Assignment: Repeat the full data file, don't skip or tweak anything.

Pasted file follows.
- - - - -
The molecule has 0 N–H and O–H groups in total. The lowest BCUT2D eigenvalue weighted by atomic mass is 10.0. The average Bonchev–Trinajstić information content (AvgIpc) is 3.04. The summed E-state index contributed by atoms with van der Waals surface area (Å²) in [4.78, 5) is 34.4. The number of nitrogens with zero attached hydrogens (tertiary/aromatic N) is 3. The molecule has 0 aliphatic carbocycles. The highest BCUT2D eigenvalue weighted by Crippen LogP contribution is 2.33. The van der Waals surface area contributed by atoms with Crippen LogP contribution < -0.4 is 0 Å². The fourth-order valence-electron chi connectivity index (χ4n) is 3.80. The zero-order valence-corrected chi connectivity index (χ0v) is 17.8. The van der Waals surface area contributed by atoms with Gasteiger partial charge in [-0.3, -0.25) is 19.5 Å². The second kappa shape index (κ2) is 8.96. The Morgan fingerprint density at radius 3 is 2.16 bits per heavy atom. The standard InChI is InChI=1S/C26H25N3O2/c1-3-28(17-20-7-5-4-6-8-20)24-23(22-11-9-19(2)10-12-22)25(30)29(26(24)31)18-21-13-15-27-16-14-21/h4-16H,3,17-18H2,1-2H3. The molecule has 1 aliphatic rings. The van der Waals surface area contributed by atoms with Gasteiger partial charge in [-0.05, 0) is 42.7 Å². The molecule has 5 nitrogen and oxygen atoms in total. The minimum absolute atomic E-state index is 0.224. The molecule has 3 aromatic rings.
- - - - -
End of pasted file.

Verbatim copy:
The molecule has 0 N–H and O–H groups in total. The lowest BCUT2D eigenvalue weighted by atomic mass is 10.0. The average Bonchev–Trinajstić information content (AvgIpc) is 3.04. The summed E-state index contributed by atoms with van der Waals surface area (Å²) in [4.78, 5) is 34.4. The number of nitrogens with zero attached hydrogens (tertiary/aromatic N) is 3. The molecule has 0 aliphatic carbocycles. The highest BCUT2D eigenvalue weighted by Crippen LogP contribution is 2.33. The van der Waals surface area contributed by atoms with Crippen LogP contribution < -0.4 is 0 Å². The fourth-order valence-electron chi connectivity index (χ4n) is 3.80. The zero-order valence-corrected chi connectivity index (χ0v) is 17.8. The van der Waals surface area contributed by atoms with Gasteiger partial charge in [-0.3, -0.25) is 19.5 Å². The second kappa shape index (κ2) is 8.96. The Morgan fingerprint density at radius 3 is 2.16 bits per heavy atom. The standard InChI is InChI=1S/C26H25N3O2/c1-3-28(17-20-7-5-4-6-8-20)24-23(22-11-9-19(2)10-12-22)25(30)29(26(24)31)18-21-13-15-27-16-14-21/h4-16H,3,17-18H2,1-2H3. The molecule has 1 aliphatic rings. The van der Waals surface area contributed by atoms with Gasteiger partial charge in [-0.05, 0) is 42.7 Å². The molecule has 5 nitrogen and oxygen atoms in total. The minimum absolute atomic E-state index is 0.224. The molecule has 3 aromatic rings.